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Alpari Insolvent As Forex Traders Count Cost Of Swiss Bank Move

LONDON (Alliance News) - Forex brokers and trading platforms were Friday counting the cost of the ...

Alliance News 16 January, 2015 | 11:11AM
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LONDON (Alliance News) - Forex brokers and trading platforms were Friday counting the cost of the Swiss National Bank's surprise decision to remove its long-standing ceiling against the euro, with the subsequent sharp rise in the value of the Swiss franc amid drying up liquidity catching out market participants across the world.

In the UK, Alpari, the foreign exchange online trading website that sponsors West Ham United Football Club, Friday said it has been forced into insolvency by the Swiss National Bank's removal of the cap on the Swiss franc against the euro.

The Swiss central bank's move has prompted London-listed online foreign exchange trading providers to update the market on their exposure to the rise in the franc. London Capital Group Holdings PLC said the impact on its balance sheet won't exceed GBP1.7 million, a day after IG Group Holdings PLC said it was looking at a loss of up to GBP30 million. Plus 500, listed on AIM, said the volatility had had "no material impact" on its financial and trading position.

Meanwhile, CMC Markets, the privately held online trading company that was founded as a foreign exchange broker in 1989 by entrepreneur Peter Cruddas, said that CMC sustained "some losses, however, the overall impact including possible bad debts has not materially impacted the group".

IG Group shares were up 0.9% at 716.00 pence on Friday, though the stock had traded in excess of 730 pence prior to the Swiss National Bank's decision. Plus500 shares were relatively stable at 603.00 pence on Friday, while London Capital Group shares were down 11% at 37.00 pence.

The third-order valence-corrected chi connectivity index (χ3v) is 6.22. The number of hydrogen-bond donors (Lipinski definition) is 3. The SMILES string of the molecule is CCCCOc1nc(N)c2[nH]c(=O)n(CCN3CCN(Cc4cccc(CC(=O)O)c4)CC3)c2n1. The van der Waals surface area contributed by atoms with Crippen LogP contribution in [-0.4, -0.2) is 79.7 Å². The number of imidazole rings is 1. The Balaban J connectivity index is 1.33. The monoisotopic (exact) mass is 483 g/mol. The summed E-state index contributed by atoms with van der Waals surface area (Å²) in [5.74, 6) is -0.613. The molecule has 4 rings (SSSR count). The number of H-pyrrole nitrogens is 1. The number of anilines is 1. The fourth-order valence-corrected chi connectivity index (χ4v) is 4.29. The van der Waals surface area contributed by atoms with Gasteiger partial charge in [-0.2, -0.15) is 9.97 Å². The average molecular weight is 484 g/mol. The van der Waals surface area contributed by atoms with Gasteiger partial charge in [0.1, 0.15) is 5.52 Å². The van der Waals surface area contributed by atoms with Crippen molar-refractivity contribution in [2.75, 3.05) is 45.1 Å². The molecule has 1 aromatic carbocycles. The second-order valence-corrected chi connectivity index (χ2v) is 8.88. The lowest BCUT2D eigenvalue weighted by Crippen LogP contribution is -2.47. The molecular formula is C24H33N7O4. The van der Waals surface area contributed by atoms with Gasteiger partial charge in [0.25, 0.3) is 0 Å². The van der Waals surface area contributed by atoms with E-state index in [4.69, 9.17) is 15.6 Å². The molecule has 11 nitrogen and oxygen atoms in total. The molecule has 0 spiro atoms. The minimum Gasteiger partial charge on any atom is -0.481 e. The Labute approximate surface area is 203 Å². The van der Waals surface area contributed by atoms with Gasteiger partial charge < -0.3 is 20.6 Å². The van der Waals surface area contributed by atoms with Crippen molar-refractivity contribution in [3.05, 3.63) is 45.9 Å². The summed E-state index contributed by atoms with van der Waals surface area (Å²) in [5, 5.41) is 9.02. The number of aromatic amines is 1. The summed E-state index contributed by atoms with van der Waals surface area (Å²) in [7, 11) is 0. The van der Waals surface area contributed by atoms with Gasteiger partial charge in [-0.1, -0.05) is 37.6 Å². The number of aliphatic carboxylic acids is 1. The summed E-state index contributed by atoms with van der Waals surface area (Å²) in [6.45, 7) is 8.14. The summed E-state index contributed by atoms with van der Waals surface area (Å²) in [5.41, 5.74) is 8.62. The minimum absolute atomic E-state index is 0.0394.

In a statement, Alpari said the "exceptional volatility and extreme lack of liquidity" caused by Swiss central bank's move resulted in the majority of its clients sustaining losses which exceeded their account equity.

"Where a client cannot cover this loss, it is passed on to us. This has forced Alpari (UK) Limited to confirm today, 16/01/15, that it has entered into insolvency," Alpari said in a statement on its website.

Retail client funds continue to be segregated in accordance with the Financial Conduct Authority's rules, Alpari said.

The decision to scrap the ceiling took the markets by surprise, after the SNB had said as recently as December that it was committed to preventing the franc from strengthening beyond SFR1.20 to the euro.

The defence of the peg was becoming more costly as the Swiss currency was attracting fresh safe-haven flows from investors worried about the economic situation in Europe and the crisis in Ukraine. In its effort to weaken the franc, SNB had increased its foreign currency assets to CHF495 billion by the end of December, a strategy that greatly increased the bank's exposure to currency fluctuation risks.